The ‘mysterious’ step-well at Lonar

Our happiest moments as tourists always seem to come when we stumble upon one thing while in pursuit of something else. ~ Lawrence Block

I first saw the step-well on my way to the hotel from Lonar bus stand from the auto rickshaw.

A sunken structure in black basalt, I think I was lucky to notice it in the first place as the step-well is not on the road itself, but a little inside. I also think I noticed it because of the sudden break between the rather drab looking houses on the road and because it was so different from everything around it. From the quick look that I had in a passing rickshaw, I guessed it to be a water body of some sort. Maybe a step-well or at least an old  water tank?

I immediately asked the driver of the auto rickshaw I was travelling in. “What’s that place we passed just now?”

“What place?”

“The place with the black coloured stone and the one that looks really old.” (Yeah, I know, a very clever and lucid description indeed :-P).

“That thing? It’s a water tank. Nobody uses it or goes there.” These words were uttered with such a tone of finality that I didn’t dare ask him anything more.

Later that evening, after a day spent exploring Lonar, I told the guide about the step-well  / water tank that I had seen earlier that day. The guide was equally dismissive saying that it was a broken down structure, and not really interesting and why should I want to see something as boring as that?

That did it. The word “boring”. I decided that I wouldn’t leave Lonar till I had paid a visit to the step-well / water tank. So next morning, before I left for Aurangabad (my next destination), that’s what I did.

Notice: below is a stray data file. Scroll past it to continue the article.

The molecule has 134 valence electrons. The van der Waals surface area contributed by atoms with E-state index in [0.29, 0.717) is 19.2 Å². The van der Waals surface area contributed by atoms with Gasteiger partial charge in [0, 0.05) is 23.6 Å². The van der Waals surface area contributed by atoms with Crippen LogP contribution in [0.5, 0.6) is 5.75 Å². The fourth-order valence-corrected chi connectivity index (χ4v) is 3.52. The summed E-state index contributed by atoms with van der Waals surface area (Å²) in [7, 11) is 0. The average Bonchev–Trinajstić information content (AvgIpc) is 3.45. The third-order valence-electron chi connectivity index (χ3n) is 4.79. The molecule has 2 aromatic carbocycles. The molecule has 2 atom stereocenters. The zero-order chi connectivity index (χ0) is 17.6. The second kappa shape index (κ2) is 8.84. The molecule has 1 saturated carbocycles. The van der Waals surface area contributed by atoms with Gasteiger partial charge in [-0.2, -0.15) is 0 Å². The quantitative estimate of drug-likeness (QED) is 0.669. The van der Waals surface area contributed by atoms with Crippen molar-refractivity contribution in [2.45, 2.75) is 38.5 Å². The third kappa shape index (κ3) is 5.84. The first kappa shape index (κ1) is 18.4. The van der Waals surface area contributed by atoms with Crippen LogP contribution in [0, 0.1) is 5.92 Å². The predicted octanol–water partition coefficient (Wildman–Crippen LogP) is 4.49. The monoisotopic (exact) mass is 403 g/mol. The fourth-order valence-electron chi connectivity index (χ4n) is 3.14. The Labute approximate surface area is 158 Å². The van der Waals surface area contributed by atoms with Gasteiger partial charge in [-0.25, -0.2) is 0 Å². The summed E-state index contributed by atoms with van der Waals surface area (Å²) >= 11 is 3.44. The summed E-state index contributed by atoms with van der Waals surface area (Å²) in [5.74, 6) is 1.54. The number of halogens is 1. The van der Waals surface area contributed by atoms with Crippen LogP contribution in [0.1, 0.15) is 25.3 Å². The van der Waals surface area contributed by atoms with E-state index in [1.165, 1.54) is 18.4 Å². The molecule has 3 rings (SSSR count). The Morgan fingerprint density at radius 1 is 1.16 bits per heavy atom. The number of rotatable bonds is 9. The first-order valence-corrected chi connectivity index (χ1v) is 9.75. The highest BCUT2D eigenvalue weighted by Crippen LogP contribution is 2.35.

And the first thing I realised when I saw it is that it was not a water tank, but a step-well. Not an elaborate one, but a step-well nevertheless.

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Lonar: Geology, mythology, history and today

I eyed the steep and stony descent with some trepidation. The trail, or what passed off as one, appeared to be made for goats, not humans.

“It’s okay. The path is perfectly safe. Nothing will happen to you,” said Rajesh, my guide.

“That’s easy for you to say,” I told him, as I placed my camera in its protective case and put it in my backpack. As an afterthought, I also put my cellphone in as well, not willing to take any chances with it while climbing down..

“Are you sure this trail is safe?” I asked.

“Not only is it safe, it is also the quickest way to descend.”

“That’s what I’m worried about,” I muttered to myself, as I looked around to see the vista spread out before me. Beyond the goat trail that is.

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The orange flags of the Kamalja Mata Temple can be seen as a speck

An almost circular lake, tranquil and pretty as a picture — ringed with a thick green cover and dotted with temples around its periphery — stretched out below me. This is the Lonar Crater Lake, which was created when a high-speed meteorite slammed into the basaltic lava flows about 52,000 years ago. The meteorite is believed to be buried deep within the lake.

Though the Lonar Crater was ‘discovered’ in 1823 by a British military officer, C.G. Alexander, it wasn’t until 1973 that it was found that the Lonar Crater was a one-of-its-kind. It remains the only meteorite impact crater in basalt in the world.

Continue reading “Lonar: Geology, mythology, history and today”